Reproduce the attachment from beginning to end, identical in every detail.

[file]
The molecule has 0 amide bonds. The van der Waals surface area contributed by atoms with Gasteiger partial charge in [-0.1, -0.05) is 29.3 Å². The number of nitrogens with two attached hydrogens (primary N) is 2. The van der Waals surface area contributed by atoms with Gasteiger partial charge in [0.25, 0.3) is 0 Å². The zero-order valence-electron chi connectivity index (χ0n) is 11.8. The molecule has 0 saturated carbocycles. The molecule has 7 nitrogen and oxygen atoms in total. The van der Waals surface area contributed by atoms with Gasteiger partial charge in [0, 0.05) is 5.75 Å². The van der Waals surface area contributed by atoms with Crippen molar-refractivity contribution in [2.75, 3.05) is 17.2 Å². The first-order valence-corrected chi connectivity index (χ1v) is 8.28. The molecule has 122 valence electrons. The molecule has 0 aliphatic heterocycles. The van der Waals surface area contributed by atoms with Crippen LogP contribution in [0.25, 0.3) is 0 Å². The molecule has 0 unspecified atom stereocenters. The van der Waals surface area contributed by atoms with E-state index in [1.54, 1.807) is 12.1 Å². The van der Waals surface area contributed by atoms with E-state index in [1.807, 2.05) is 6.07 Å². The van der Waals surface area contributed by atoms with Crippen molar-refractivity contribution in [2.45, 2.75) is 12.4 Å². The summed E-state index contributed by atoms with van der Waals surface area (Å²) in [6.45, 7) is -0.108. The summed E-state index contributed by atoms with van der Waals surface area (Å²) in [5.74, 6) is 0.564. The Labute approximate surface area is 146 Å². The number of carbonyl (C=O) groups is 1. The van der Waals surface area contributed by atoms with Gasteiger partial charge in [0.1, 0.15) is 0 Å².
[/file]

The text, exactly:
The molecule has 0 amide bonds. The van der Waals surface area contributed by atoms with Gasteiger partial charge in [-0.1, -0.05) is 29.3 Å². The number of nitrogens with two attached hydrogens (primary N) is 2. The van der Waals surface area contributed by atoms with Gasteiger partial charge in [0.25, 0.3) is 0 Å². The zero-order valence-electron chi connectivity index (χ0n) is 11.8. The molecule has 0 saturated carbocycles. The molecule has 7 nitrogen and oxygen atoms in total. The van der Waals surface area contributed by atoms with Gasteiger partial charge in [0, 0.05) is 5.75 Å². The van der Waals surface area contributed by atoms with Crippen molar-refractivity contribution in [2.75, 3.05) is 17.2 Å². The first-order valence-corrected chi connectivity index (χ1v) is 8.28. The molecule has 122 valence electrons. The molecule has 0 aliphatic heterocycles. The van der Waals surface area contributed by atoms with Crippen LogP contribution in [0.25, 0.3) is 0 Å². The molecule has 0 unspecified atom stereocenters. The van der Waals surface area contributed by atoms with E-state index in [1.54, 1.807) is 12.1 Å². The van der Waals surface area contributed by atoms with E-state index in [1.807, 2.05) is 6.07 Å². The van der Waals surface area contributed by atoms with Crippen molar-refractivity contribution in [2.45, 2.75) is 12.4 Å². The summed E-state index contributed by atoms with van der Waals surface area (Å²) in [6.45, 7) is -0.108. The summed E-state index contributed by atoms with van der Waals surface area (Å²) in [5.74, 6) is 0.564. The Labute approximate surface area is 146 Å². The number of carbonyl (C=O) groups is 1. The van der Waals surface area contributed by atoms with Gasteiger partial charge in [0.1, 0.15) is 0 Å².